Erin Murphy-Graham

Job title: 
Associate Adjunct Professor
Graduate School of Education

Erin Murphy-Graham works in the field of comparative and international education. Her research focuses on three inter-related areas: 1) the process by which education can foster the empowerment of girls and women, and the theorization of what empowerment entails; 2) the role of education in changing how students relate to others, particularly in their intimate relationships and in building trust; 3) the rigorous evaluation of educational programs that have demonstrated potential to empower youth and adults in Latin America. She is currently engaged in a longitudinal mixed methods study investigating the impact of a sports-based life skills training program for youth in Guatemala and Honduras.

Dr. Murphy-Graham is the author of Opening Minds, Improving Lives: Education and Women's Empowerment in Honduras (Vanderbilt University Press, Spring 2012) and her articles have appeared in journals including Comparative Education Review, International Journal of Educational Development, Educational Evaluation and Policy Analysis, International Review of Education, Gender and Education, and the American Journal of Evaluation

Prior to joining the faculty at Berkeley, Dr. Murphy-Graham was an Assistant Professor of International Education at New York University's Steinhardt School of Culture, Education and Human Development. She has worked as a consultant to government agencies and NGOs in Honduras, Colombia, Nicaragua, and the Caribbean. At Berkeley, she teaches courses on education and international development and qualitative research methods.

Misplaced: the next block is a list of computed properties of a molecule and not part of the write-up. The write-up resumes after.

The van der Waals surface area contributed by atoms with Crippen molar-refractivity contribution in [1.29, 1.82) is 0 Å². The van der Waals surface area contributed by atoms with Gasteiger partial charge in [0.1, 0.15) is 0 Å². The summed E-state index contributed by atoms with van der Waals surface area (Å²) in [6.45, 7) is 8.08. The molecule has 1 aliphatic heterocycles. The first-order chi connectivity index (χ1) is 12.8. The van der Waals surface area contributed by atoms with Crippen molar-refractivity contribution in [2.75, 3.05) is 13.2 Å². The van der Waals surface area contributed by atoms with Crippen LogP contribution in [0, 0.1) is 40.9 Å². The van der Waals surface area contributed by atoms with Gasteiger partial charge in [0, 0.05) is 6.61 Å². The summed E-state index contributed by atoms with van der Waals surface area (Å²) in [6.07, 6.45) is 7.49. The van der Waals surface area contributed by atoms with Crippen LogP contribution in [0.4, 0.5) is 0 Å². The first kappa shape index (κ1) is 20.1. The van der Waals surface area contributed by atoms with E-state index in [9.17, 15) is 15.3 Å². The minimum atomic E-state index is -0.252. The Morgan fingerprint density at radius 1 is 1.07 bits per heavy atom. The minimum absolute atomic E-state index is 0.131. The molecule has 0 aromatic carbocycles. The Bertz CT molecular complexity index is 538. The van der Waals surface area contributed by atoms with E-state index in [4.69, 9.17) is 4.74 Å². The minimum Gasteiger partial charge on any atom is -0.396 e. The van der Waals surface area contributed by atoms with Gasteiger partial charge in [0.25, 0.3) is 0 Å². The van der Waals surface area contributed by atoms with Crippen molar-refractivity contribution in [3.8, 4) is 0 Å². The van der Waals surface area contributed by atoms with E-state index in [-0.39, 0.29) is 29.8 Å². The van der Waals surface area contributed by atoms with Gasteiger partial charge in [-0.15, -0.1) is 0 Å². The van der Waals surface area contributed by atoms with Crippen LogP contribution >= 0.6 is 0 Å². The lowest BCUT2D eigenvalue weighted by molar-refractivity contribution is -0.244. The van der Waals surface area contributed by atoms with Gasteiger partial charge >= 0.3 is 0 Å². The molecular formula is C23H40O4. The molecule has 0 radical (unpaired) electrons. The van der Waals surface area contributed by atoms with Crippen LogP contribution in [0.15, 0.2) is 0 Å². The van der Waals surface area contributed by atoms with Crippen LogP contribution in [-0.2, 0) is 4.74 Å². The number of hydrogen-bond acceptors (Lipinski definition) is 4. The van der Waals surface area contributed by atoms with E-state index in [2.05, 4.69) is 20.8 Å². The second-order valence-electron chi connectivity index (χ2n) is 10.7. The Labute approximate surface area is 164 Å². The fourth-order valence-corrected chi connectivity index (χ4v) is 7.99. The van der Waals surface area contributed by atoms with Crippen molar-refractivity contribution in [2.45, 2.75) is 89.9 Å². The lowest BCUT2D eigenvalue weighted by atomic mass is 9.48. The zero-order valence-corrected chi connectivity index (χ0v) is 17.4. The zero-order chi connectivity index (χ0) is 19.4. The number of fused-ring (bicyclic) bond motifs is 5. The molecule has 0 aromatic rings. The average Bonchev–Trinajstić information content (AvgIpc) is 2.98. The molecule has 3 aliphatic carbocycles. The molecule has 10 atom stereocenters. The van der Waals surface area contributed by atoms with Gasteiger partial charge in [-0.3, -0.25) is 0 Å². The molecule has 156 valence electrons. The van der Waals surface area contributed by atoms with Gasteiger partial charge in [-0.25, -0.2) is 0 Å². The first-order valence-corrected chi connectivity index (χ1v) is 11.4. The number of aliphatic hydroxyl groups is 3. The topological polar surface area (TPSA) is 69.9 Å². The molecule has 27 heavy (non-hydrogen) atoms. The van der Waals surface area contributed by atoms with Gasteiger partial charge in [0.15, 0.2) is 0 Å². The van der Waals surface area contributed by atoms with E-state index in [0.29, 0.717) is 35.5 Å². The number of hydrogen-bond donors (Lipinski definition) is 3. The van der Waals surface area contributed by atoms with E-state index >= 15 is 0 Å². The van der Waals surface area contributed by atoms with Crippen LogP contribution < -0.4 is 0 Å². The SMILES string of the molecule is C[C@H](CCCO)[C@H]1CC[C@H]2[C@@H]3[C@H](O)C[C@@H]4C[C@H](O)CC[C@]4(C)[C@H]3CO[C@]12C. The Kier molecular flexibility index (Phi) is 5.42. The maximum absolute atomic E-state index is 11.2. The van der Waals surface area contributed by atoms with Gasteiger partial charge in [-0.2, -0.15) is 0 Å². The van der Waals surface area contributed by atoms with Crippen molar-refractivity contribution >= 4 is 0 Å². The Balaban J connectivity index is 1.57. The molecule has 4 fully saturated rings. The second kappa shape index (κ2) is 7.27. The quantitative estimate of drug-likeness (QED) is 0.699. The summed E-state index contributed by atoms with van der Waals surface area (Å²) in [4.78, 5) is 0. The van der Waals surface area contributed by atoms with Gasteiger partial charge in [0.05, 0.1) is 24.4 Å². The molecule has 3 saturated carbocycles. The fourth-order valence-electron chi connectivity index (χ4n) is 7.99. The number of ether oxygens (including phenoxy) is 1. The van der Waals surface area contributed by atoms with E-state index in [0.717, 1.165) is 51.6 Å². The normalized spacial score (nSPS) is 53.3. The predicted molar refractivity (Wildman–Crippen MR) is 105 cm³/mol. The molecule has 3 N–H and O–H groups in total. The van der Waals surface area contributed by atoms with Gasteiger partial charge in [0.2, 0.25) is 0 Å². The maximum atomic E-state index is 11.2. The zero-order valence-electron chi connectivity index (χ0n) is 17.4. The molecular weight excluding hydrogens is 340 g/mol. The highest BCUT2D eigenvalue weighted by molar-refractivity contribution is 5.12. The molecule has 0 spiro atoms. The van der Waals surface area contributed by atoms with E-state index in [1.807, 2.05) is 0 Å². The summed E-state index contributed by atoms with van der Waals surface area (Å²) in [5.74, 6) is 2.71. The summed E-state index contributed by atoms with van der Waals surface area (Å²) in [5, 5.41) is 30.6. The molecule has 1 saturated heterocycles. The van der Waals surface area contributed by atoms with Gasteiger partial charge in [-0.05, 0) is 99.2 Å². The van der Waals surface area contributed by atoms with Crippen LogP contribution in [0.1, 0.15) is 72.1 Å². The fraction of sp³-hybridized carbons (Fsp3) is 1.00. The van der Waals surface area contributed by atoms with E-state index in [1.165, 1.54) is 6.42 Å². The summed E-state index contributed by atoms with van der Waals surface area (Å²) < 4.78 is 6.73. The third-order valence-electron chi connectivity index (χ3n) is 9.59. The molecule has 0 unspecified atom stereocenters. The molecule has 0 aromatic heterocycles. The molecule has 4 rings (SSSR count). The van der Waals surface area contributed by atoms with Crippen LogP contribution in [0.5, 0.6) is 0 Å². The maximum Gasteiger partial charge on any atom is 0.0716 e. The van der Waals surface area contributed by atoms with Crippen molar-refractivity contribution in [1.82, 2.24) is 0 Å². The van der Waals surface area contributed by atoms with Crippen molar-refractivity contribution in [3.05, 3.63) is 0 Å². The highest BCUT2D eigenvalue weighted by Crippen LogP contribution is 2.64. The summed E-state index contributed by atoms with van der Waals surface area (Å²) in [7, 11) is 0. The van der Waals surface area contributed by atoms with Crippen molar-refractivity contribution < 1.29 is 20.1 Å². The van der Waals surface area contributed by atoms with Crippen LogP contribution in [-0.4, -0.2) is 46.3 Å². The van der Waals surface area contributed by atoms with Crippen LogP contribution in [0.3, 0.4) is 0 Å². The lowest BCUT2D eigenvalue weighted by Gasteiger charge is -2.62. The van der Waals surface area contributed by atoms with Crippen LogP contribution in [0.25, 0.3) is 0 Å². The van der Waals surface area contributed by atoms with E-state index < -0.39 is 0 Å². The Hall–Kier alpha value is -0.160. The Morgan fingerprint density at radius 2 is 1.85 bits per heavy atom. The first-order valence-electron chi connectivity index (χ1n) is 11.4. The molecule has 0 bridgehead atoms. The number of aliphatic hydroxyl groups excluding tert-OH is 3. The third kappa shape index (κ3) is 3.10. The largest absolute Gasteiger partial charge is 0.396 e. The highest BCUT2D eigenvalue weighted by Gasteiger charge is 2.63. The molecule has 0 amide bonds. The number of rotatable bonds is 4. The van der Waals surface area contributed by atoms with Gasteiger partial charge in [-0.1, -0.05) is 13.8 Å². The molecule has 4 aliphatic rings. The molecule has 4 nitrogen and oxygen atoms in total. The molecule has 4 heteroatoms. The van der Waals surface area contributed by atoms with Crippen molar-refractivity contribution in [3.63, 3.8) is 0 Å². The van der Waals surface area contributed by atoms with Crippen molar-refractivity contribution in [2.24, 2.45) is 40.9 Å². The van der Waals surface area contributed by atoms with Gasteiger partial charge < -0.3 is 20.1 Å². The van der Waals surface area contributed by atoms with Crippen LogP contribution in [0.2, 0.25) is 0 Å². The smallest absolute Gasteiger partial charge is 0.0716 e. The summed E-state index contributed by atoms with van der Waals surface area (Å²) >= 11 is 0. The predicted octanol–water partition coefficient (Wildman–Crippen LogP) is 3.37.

Research interests: 

Adolescence, alternative schooling, cultural studies, democratic education, diversity, educational equity, ethnic issues, experimental design in education, family issues, gender equity, international education, moral and ethical studies, multicultural education, parenting, parenting issues, policy analysis and evaluation, politics of school structure and governance, public engagement, qualitative methods, reform issues, research methods, school and non-school learning contexts, schooling in the global economy, social and emotional development.